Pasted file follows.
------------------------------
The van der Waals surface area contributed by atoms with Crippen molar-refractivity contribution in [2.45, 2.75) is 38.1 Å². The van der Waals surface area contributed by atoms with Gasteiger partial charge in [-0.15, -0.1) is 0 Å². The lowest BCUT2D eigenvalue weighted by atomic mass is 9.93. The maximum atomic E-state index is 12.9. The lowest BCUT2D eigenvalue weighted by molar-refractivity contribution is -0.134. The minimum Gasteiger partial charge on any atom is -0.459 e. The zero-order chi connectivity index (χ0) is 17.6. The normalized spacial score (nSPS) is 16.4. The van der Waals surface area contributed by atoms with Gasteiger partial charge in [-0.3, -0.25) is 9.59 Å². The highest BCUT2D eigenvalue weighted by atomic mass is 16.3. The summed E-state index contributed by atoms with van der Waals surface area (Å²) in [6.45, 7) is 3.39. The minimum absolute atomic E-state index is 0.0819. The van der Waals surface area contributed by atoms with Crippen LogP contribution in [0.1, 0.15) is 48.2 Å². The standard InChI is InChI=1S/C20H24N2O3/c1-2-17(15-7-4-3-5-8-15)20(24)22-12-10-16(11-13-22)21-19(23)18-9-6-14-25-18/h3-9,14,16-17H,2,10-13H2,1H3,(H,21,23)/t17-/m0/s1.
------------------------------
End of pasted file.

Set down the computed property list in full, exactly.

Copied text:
The van der Waals surface area contributed by atoms with Crippen molar-refractivity contribution in [2.45, 2.75) is 38.1 Å². The van der Waals surface area contributed by atoms with Gasteiger partial charge in [-0.15, -0.1) is 0 Å². The lowest BCUT2D eigenvalue weighted by atomic mass is 9.93. The maximum atomic E-state index is 12.9. The lowest BCUT2D eigenvalue weighted by molar-refractivity contribution is -0.134. The minimum Gasteiger partial charge on any atom is -0.459 e. The zero-order chi connectivity index (χ0) is 17.6. The normalized spacial score (nSPS) is 16.4. The van der Waals surface area contributed by atoms with Gasteiger partial charge in [-0.3, -0.25) is 9.59 Å². The highest BCUT2D eigenvalue weighted by atomic mass is 16.3. The summed E-state index contributed by atoms with van der Waals surface area (Å²) in [6.45, 7) is 3.39. The minimum absolute atomic E-state index is 0.0819. The van der Waals surface area contributed by atoms with Crippen LogP contribution in [0.1, 0.15) is 48.2 Å². The standard InChI is InChI=1S/C20H24N2O3/c1-2-17(15-7-4-3-5-8-15)20(24)22-12-10-16(11-13-22)21-19(23)18-9-6-14-25-18/h3-9,14,16-17H,2,10-13H2,1H3,(H,21,23)/t17-/m0/s1.